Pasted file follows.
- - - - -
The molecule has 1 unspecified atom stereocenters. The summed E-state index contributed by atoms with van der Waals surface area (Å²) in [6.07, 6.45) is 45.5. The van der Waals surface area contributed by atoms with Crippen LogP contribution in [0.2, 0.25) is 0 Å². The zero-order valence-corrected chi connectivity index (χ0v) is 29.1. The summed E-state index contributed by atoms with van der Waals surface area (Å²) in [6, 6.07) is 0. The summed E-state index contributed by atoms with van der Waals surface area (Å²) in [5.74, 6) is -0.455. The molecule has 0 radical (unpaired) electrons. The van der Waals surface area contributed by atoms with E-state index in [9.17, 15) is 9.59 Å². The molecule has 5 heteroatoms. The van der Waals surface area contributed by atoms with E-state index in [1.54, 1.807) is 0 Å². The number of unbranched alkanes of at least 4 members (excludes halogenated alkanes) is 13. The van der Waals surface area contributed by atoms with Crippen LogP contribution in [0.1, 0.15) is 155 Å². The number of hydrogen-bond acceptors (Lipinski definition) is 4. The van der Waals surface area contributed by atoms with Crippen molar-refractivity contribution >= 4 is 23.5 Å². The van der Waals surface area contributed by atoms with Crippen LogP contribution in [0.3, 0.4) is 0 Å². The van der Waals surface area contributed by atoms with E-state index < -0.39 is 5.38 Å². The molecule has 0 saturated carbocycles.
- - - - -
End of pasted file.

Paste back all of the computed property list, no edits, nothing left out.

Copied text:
The molecule has 1 unspecified atom stereocenters. The summed E-state index contributed by atoms with van der Waals surface area (Å²) in [6.07, 6.45) is 45.5. The van der Waals surface area contributed by atoms with Crippen LogP contribution in [0.2, 0.25) is 0 Å². The zero-order valence-corrected chi connectivity index (χ0v) is 29.1. The summed E-state index contributed by atoms with van der Waals surface area (Å²) in [6, 6.07) is 0. The summed E-state index contributed by atoms with van der Waals surface area (Å²) in [5.74, 6) is -0.455. The molecule has 0 radical (unpaired) electrons. The van der Waals surface area contributed by atoms with E-state index in [9.17, 15) is 9.59 Å². The molecule has 5 heteroatoms. The van der Waals surface area contributed by atoms with E-state index in [1.54, 1.807) is 0 Å². The number of unbranched alkanes of at least 4 members (excludes halogenated alkanes) is 13. The van der Waals surface area contributed by atoms with Crippen LogP contribution in [0.1, 0.15) is 155 Å². The number of hydrogen-bond acceptors (Lipinski definition) is 4. The van der Waals surface area contributed by atoms with Crippen molar-refractivity contribution >= 4 is 23.5 Å². The van der Waals surface area contributed by atoms with Crippen LogP contribution in [0.3, 0.4) is 0 Å². The van der Waals surface area contributed by atoms with E-state index < -0.39 is 5.38 Å². The molecule has 0 saturated carbocycles.